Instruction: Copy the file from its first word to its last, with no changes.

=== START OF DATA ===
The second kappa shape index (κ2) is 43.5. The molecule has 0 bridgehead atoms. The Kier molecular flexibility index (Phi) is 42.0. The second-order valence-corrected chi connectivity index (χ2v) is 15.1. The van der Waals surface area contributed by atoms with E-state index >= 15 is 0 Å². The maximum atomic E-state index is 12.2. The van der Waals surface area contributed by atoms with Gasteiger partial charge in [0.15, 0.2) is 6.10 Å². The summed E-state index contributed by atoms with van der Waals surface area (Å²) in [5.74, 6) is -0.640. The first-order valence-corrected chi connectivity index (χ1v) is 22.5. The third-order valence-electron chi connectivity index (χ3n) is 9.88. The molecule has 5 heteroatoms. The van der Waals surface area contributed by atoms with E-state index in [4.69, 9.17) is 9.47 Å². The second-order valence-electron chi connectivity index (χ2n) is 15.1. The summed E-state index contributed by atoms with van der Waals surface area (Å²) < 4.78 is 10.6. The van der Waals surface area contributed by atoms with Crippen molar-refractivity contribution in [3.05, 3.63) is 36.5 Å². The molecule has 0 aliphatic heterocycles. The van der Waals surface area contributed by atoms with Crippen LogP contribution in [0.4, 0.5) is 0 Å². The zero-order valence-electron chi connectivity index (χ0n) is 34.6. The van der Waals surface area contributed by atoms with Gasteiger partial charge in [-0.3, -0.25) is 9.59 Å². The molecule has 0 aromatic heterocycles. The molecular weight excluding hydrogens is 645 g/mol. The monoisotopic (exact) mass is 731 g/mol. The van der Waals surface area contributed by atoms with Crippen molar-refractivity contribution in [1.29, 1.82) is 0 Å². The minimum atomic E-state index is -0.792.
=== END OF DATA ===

The second kappa shape index (κ2) is 43.5. The molecule has 0 bridgehead atoms. The Kier molecular flexibility index (Phi) is 42.0. The second-order valence-corrected chi connectivity index (χ2v) is 15.1. The van der Waals surface area contributed by atoms with E-state index >= 15 is 0 Å². The maximum atomic E-state index is 12.2. The van der Waals surface area contributed by atoms with Gasteiger partial charge in [0.15, 0.2) is 6.10 Å². The summed E-state index contributed by atoms with van der Waals surface area (Å²) in [5.74, 6) is -0.640. The first-order valence-corrected chi connectivity index (χ1v) is 22.5. The third-order valence-electron chi connectivity index (χ3n) is 9.88. The molecule has 5 heteroatoms. The van der Waals surface area contributed by atoms with E-state index in [4.69, 9.17) is 9.47 Å². The second-order valence-electron chi connectivity index (χ2n) is 15.1. The summed E-state index contributed by atoms with van der Waals surface area (Å²) < 4.78 is 10.6. The van der Waals surface area contributed by atoms with Crippen molar-refractivity contribution in [3.05, 3.63) is 36.5 Å². The molecule has 0 aliphatic heterocycles. The van der Waals surface area contributed by atoms with Crippen LogP contribution in [0.4, 0.5) is 0 Å². The zero-order valence-electron chi connectivity index (χ0n) is 34.6. The van der Waals surface area contributed by atoms with Gasteiger partial charge in [-0.3, -0.25) is 9.59 Å². The molecule has 0 aromatic heterocycles. The molecular weight excluding hydrogens is 645 g/mol. The monoisotopic (exact) mass is 731 g/mol. The van der Waals surface area contributed by atoms with Crippen molar-refractivity contribution in [1.29, 1.82) is 0 Å². The minimum atomic E-state index is -0.792.